July 17th, 2011
I left the Black Hills, heading for the Tetons, north through Deadhorse. Along the way I saw signs for Wild Bill Hickok and decided I would go and see, since I had already seen Billy the Kid’s grave. The ride to the graveyard seemed like it was straight up, and the walk was also straight up, but I was feeling like hiking and enjoyed most of the hike.
Calamity Jane is buried next to him, which was her dieing request. The guide they gave me when I entered the graveyard (you actually had to pay a dollar, which I thought was funny. Billy’s grave was free) had some questionable things to say about her claims of their being a couple, but I guess since he was already dead he couldn’t object.
A quarter mile hike up the side of the mountain was the grave of the first sheriff of Deadhorse was buried with his wife. He had been a friend of Teddy Roosevelt, and wanted to be buried with a view of Mount Roosevelt, instead of with the rest of the population.
The hike up was rough, and during it I finally got tired of walking, but I kept at it to get to the top.
and the view
The walk down was much easier.
There was really only one grave that caught my eye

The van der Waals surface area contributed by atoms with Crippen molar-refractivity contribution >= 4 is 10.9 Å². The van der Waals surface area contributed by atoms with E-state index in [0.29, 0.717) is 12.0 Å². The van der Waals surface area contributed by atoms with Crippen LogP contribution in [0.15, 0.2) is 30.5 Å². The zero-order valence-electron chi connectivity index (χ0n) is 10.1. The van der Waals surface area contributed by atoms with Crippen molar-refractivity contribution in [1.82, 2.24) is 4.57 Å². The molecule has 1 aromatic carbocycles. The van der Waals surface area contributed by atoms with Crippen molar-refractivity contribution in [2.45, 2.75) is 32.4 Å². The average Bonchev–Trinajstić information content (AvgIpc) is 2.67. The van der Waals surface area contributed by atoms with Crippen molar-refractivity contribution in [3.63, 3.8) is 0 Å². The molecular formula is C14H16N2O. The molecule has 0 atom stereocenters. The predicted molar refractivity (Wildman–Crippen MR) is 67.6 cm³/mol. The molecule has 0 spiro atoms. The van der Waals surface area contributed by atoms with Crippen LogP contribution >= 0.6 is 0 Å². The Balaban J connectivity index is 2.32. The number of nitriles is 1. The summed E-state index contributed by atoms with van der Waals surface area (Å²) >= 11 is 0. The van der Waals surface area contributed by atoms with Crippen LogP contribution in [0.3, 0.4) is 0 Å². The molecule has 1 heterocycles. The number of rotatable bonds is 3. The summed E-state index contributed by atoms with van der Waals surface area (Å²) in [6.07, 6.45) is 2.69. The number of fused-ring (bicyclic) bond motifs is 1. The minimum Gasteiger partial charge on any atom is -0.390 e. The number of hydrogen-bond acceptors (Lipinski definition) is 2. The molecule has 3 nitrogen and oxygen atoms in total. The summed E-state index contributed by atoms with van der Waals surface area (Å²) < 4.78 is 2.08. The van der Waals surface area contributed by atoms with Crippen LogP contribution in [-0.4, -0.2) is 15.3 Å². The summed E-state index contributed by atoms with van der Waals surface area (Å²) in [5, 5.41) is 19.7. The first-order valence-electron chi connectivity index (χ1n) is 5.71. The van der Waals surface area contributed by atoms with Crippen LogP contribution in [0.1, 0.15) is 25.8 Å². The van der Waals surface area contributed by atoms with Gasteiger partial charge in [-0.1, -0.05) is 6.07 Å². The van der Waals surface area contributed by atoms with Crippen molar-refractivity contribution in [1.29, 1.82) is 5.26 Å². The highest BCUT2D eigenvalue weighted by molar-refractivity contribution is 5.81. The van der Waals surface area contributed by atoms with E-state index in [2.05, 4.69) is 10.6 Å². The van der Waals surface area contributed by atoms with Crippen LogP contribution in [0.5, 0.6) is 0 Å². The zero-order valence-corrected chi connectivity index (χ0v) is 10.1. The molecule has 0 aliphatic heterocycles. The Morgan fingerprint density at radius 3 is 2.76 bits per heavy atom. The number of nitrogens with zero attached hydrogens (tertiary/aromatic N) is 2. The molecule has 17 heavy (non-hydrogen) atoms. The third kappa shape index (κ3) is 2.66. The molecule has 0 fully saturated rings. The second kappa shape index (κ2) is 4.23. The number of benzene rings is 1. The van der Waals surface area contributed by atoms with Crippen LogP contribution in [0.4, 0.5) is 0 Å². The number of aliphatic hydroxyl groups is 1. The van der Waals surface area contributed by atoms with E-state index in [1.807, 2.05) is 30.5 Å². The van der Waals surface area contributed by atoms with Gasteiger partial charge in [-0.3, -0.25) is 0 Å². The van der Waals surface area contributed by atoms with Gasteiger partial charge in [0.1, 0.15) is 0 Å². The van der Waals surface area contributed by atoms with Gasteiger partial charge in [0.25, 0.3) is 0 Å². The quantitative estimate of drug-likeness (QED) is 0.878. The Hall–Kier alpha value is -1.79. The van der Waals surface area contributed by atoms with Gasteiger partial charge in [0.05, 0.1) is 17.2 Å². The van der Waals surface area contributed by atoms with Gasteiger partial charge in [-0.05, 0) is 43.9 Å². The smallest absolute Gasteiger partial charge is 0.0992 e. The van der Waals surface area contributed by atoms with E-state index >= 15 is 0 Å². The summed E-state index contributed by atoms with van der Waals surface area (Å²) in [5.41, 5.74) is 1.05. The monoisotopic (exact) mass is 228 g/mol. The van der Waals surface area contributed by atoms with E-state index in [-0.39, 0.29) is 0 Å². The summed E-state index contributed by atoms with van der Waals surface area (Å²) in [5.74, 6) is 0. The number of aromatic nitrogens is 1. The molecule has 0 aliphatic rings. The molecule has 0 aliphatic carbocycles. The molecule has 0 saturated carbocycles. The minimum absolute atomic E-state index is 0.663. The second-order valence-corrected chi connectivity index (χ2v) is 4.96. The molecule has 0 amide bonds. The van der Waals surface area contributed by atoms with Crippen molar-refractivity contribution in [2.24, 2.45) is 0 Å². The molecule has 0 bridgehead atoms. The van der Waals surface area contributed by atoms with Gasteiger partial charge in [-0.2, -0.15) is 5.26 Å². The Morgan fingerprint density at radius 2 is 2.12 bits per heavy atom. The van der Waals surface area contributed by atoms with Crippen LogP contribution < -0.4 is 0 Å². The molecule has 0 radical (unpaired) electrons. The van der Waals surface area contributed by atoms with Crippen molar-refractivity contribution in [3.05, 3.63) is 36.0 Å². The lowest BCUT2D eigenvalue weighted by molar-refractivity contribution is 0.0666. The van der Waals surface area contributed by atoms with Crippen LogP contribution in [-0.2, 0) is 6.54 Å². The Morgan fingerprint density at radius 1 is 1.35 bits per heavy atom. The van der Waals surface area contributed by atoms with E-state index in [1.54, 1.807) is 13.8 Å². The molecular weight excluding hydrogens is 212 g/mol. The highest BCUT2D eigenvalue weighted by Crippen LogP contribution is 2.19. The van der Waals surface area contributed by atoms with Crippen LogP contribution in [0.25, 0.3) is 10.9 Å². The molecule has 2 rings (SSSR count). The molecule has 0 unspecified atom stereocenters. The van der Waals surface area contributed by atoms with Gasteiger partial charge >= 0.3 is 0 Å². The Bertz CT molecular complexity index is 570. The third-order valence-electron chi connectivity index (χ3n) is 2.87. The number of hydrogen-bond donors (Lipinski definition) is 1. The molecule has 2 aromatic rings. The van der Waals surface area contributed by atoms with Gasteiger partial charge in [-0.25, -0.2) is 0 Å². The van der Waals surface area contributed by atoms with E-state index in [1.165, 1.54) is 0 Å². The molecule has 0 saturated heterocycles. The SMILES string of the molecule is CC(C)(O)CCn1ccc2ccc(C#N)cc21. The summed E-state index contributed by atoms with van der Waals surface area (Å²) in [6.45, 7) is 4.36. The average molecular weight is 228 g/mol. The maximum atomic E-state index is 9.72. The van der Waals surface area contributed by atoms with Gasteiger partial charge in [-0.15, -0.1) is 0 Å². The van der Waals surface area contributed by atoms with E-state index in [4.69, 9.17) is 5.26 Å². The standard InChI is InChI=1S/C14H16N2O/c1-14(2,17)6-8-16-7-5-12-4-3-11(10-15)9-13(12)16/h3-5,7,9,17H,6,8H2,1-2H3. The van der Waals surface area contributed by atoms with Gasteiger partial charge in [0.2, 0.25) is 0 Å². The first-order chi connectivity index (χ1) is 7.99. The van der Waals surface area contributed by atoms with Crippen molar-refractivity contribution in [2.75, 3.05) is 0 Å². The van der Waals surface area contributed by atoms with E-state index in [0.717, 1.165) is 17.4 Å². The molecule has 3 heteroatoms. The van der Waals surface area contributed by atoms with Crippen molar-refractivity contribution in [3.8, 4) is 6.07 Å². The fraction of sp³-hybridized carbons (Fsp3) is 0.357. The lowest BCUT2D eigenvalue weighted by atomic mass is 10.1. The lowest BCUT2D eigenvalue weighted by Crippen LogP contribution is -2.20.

The inscription is pretty faded
I left the graveyard (with someone recognizing me from the Minuteman Site and catching up on what had been seen) and headed for the Tetons, then saw Devil’s Tower, just a bit north off my route. It was somewhere else I had never been, so off I went.
You can see the tower from pretty far off, which is probably why the aliens decided to use it for a rendezvous in Close Encounters of the Third Kind. I was there during the day, which I think is why I didn’t actually see any aliens. I bet they only show up at night, and if you have a piano.
In order to give you some scale on the tower, there were several teams climbing it. You can see the columns in the above pic, so now look at this one
The tower is pretty big.
There are a couple of trails around the tower, and despite still being a bit hiked out I decided to take a stroll.
You might be wondering about the columns.
The tower was formed by a core of magma pushing up through sedimentary rock. The magma cooled and shrank, cracking into the columns due to the nature of the rock. The surrounding sedimentary rocks eroded away over time, and so now we have a tower. There might be other towers still buried in surrounding sedimentary formations that just haven’t shown up yet.
I got back on the road and headed west. The sun was out, and it was nice and warm, until I reached Powder River Pass
Yup, that’s snow. Brr.
Riding back down the pass (on the other side, of course), it again warmed up and I found camping in Ten Sleep.